> many other countries, including North Korea? BUSH: Each
    > situation is different, Robin.
    > And obviously we hope that diplomacy works before you ever
    > use force. The hardest decision a president makes is ever to
    > use force. After 9/11, we had to look at the world
    > differently. After 9/11, we had to recognize that when we
    > saw a threat, we must take it seriously before it comes to
    > hurt us.
    > In the old days we'd see a threat, and we could deal with it
    > if we felt like it or not. But 9/11 changed it all.
    > I vowed to our countrymen that I would do everything I could
    > to protect the American people. That's why we're bringing Al
    > Qaida to justice. Seventy five percent of them have been
    > brought to justice.
    > That's why I said to Afghanistan: If you harbor a terrorist,
    > you're just as guilty as the terrorist. And the Taliban is
    > no longer in power, and Al Qaida no longer has a place to
    > plan.
    > And I saw a unique threat in Saddam Hussein, as did my
    > opponent, because we thought he had weapons of mass
    > destruction.
    > And the unique threat was that he could give weapons of mass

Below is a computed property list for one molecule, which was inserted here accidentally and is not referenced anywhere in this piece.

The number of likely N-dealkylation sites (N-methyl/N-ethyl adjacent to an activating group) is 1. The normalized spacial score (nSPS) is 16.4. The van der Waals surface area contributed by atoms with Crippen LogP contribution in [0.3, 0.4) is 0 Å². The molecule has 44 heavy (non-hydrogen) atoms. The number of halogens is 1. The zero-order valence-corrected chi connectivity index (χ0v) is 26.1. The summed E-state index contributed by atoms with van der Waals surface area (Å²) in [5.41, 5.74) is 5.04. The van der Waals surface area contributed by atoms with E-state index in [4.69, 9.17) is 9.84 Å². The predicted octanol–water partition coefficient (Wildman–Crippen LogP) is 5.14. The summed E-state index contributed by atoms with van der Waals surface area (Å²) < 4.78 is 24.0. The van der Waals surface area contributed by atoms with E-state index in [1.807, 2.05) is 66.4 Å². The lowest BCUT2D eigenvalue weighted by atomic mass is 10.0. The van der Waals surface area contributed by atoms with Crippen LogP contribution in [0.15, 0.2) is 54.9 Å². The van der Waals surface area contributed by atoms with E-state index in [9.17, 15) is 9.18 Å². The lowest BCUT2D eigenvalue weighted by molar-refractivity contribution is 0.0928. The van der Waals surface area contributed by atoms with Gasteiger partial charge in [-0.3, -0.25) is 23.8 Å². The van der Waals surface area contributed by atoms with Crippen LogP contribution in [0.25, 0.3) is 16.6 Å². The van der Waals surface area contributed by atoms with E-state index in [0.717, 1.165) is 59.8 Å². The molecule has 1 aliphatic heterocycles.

> destruction to an organization like Al Qaida, and the harm
    > they inflicted on us with airplanes would be multiplied
    > greatly by weapons of mass destruction. And that was the
    > serious, serious threat.
    > So I tried diplomacy, went to the United Nations. But as we
    > learned in the same report I quoted, Saddam Hussein was
    > gaming the oil-for-food program to get rid of sanctions. He
    > was trying to get rid of sanctions for a reason: He wanted
    > to restart his weapons programs.
    > We all thought there was weapons there, Robin. My opponent
    > thought there was weapons there. That's why he called him a
    > grave threat.
    > I wasn't happy when we found out there wasn't weapons, and
    > we've got an intelligence group together to figure out why.
    > But Saddam Hussein was a unique threat. And the world is
    > better off without him in power.
    > And my opponent's plans lead me to conclude that Saddam
    > Hussein would still be in power, and the world would be more
    > dangerous.
    > Thank you, sir.
    > GIBSON: Senator Kerry, a minute and a half.
    > KERRY: Robin, I'm going to answer your question.
    > I'm also going to talk -- respond to what you asked, Cheryl,
    > at the same time.
    > The world is more dangerous today. The world is more
    > dangerous today because the president didn't make the right
    > judgments.
    > Now, the president wishes that I had changed my mind. He